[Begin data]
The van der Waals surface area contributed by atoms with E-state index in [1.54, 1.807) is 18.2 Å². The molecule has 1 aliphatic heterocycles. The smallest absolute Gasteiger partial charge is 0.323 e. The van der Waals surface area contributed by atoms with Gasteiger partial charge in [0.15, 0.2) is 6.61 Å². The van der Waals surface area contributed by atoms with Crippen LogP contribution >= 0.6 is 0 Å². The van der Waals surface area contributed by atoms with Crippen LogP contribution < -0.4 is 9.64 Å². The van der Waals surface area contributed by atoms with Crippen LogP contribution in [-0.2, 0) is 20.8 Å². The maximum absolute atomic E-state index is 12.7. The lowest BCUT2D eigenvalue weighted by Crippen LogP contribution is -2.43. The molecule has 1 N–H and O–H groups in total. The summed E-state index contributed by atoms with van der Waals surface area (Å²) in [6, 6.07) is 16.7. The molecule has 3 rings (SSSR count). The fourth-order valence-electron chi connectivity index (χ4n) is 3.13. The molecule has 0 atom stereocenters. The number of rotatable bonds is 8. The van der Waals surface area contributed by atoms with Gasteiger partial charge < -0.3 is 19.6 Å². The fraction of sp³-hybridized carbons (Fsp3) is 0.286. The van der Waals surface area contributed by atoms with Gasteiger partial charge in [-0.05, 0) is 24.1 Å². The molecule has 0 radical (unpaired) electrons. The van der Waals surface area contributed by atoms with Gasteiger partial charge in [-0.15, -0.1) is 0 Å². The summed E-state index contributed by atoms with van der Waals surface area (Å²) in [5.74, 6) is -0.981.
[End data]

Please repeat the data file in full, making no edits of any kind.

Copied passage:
The van der Waals surface area contributed by atoms with E-state index in [1.54, 1.807) is 18.2 Å². The molecule has 1 aliphatic heterocycles. The smallest absolute Gasteiger partial charge is 0.323 e. The van der Waals surface area contributed by atoms with Gasteiger partial charge in [0.15, 0.2) is 6.61 Å². The van der Waals surface area contributed by atoms with Crippen LogP contribution >= 0.6 is 0 Å². The van der Waals surface area contributed by atoms with Crippen LogP contribution < -0.4 is 9.64 Å². The van der Waals surface area contributed by atoms with Crippen LogP contribution in [-0.2, 0) is 20.8 Å². The maximum absolute atomic E-state index is 12.7. The lowest BCUT2D eigenvalue weighted by Crippen LogP contribution is -2.43. The molecule has 1 N–H and O–H groups in total. The summed E-state index contributed by atoms with van der Waals surface area (Å²) in [6, 6.07) is 16.7. The molecule has 3 rings (SSSR count). The fourth-order valence-electron chi connectivity index (χ4n) is 3.13. The molecule has 0 atom stereocenters. The number of rotatable bonds is 8. The van der Waals surface area contributed by atoms with Gasteiger partial charge < -0.3 is 19.6 Å². The fraction of sp³-hybridized carbons (Fsp3) is 0.286. The van der Waals surface area contributed by atoms with Gasteiger partial charge in [-0.05, 0) is 24.1 Å². The molecule has 0 radical (unpaired) electrons. The van der Waals surface area contributed by atoms with Gasteiger partial charge in [-0.15, -0.1) is 0 Å². The summed E-state index contributed by atoms with van der Waals surface area (Å²) in [5.74, 6) is -0.981.